To cut a long story short, developing eco-friendly technologies and maintaining a high level of sustainability were the key factors that influenced me to take this research path.
How did you plan the steps to get into the career that you wanted?
I always had a strong aspiration to take up a career in scientific research. So after completion of M.Sc., aiming for a PhD. was an obvious choice. Being a rank holder, apart from National Eligibility Test (NET) and General Aptitude Test in Engineering (GATE), I also applied for the prestigious Inspire Fellowship offered by the Government of India. My application was selected for Inspire Fellowship and I got full funding for a five year PhD Program. One unique feature of this Inspire Fellowship was that, under this fellowship, PhD Scholars could opt for collaborative projects with other institutes, industries in India as well as abroad.
As I started my research career with the aim to replace environmentally hazardous technologies that have been adopted by industry, it was very crucial for me to develop a deeper level understanding of how the industry works. So my first collaboration was with Tata Steel R&D, Jamshedpur. My industrial supervisor was Dr. Tapan Kumar Rout who was working as a principal scientist in Tata Steel R&D, Jamshedpur. He’s the person who facilitated my first step into industrial R&D. Working closely with him helped me broaden my idea on how to craft my research work so that it could be suitable to be implemented on a large scale.
My second collaboration was with CSIR Indian Institute of Chemical Technology (IICT), Hyderabad. I worked there in the dept of Polymer & Functional Materials where I further strengthened my knowledge in corrosion and material science. The scientists and colleagues of IICT helped and supported me a lot during my PhD. work.
I set my PhD goal as developing an eco-friendly, water-based (solvent free), anti-corrosive coating system for galvanized steel and aluminum substrate. Additionally, I tried to give utmost importance to low cost, naturally occurring, biodegradable and sustainable resources by re-utilization of industrial waste material to establish zero waste technology. That way, my formulated products would meet regulatory requirements of health and safety and would have adequate potential to be implemented on an industrial scale.
After successful completion of my PhD. It was time for transition from academic research to industrial research. That was a tough time. Once again, I had to wage a war against the old age taboo that ‘After PhD., one has to be a professor or lecturer in college or university’.
My PhD work was highly industry oriented which helped me to stand out in the highly competitive industrial job market. Also, more than 80% of PhD scholars run (sometimes they run blindly) behind academic Post-Doctoral Programs with fancy scholarships. I put a leash on this temptation and started searching for industrial post-doctoral programs, even if it paid a much lower amount of scholarship. This was simply because this plan was aligned with my future vision. I was clear that I wanted to see my research work being upscaled for a safer and greener world rather than lying dormant in research articles. After a lot of searching and networking, I got an offer for a one year Post-Doctoral program in a leading silicon manufacturing company. My role was to work on eco-friendly coating formulations for automotive parts. This opportunity opened up a whole new horizon of industrial research in front of me. I extensively utilized the skills that I had developed during my PhD. days in this project, actively participated in brain-storming discussion and idea exchange with foreign counterparts, went through rigorous learnings on high quality safety practices and worked for some big names in the automotive world in the current era.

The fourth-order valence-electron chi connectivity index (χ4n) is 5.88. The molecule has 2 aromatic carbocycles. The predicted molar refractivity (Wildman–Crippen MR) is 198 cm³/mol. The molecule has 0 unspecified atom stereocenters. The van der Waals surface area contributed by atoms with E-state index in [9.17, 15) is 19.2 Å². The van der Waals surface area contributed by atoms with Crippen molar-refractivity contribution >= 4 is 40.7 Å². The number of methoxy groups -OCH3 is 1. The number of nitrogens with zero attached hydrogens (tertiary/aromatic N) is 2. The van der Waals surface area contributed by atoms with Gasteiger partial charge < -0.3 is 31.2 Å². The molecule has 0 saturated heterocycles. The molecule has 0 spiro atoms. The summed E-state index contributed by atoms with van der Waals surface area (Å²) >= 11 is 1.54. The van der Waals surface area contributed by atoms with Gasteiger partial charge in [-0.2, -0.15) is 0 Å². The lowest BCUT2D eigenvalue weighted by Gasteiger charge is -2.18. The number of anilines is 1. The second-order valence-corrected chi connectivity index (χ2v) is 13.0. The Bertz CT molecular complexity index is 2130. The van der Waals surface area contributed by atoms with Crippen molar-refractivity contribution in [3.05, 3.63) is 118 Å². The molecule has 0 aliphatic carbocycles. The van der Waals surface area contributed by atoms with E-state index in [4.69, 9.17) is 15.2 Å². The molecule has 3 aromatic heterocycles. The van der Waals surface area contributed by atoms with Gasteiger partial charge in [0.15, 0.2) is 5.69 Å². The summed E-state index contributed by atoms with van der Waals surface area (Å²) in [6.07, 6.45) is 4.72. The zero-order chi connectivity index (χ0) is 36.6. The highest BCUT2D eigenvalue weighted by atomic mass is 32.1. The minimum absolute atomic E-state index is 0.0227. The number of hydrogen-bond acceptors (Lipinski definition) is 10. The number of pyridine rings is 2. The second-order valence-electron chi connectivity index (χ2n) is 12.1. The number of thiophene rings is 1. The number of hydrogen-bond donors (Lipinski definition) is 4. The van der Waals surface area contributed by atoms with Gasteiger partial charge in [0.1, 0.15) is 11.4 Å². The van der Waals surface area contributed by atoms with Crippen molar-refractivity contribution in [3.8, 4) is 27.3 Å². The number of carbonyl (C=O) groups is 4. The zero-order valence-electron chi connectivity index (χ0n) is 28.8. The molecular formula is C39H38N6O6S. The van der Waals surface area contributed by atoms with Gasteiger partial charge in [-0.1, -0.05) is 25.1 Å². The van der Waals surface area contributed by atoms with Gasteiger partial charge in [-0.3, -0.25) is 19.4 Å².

This is how I strategically prepared myself for a strong foundation in the industrial research and development sector.
How did you get your first break?
After completion of my one year post-doctoral program I actively started searching for a full time position in relevant industries when I came across the vacancy for a scientist position on my LinkedIn feed. I applied for this position and my industry oriented work experience helped me to make it through.
What were some of the challenges you faced and how did you address them?
Frankly speaking, there were many and I don’t know how to summarize them briefly.
After finishing my B.Sc, when I entered IIT, I was surrounded with very smart minds. Slowly I realized I need to do something about my introvert and shy nature. I realised that talent, good scores and brilliance are not going to save me always. It’s not that there’s anything wrong with being an introvert, but it’s also very important to learn the skill of selling yourself, your ideas and your opinion. Even if we are introverted, we must make sure that we’re seen and heard. I struggled to change this aspect of my personality. I started reading books and watching videos on initiating conversations with new people, presenting my views to people and convincing others with my opinion. Slowly I started taking small steps like asking questions and getting into meaningful discussions with professors in classroom lectures, participating in random debates in the canteen or approaching students from other departments for insightful discussions. A highly competitive and dynamic life at IIT literally changed me into a new person with a more outspoken and proactive nature.
My PhD program triggered the next metamorphosis in my life. Just like any other PhD scholar, I too went through a stormy journey. A journey with depression, insecurity and sleepless nights. It was all about encountering one failure after the other. The chemical reactions failed, the submitted research manuscripts got rejected. When Plan A failed, Plan B was made and eventually Plan B also failed. During that time I was standing far away from the so-called comfort zone and with time I realized that life begins where the comfort zone ends. This journey helped me a lot in learning how to deal with failures and still emerge as a winner. When Plan B failed I was determined enough to go for Plan C, Plan D, Plan E and so on. I just didn’t give up. With every failure I made sure I must continue to do the same thing but next time with more experience and wisdom.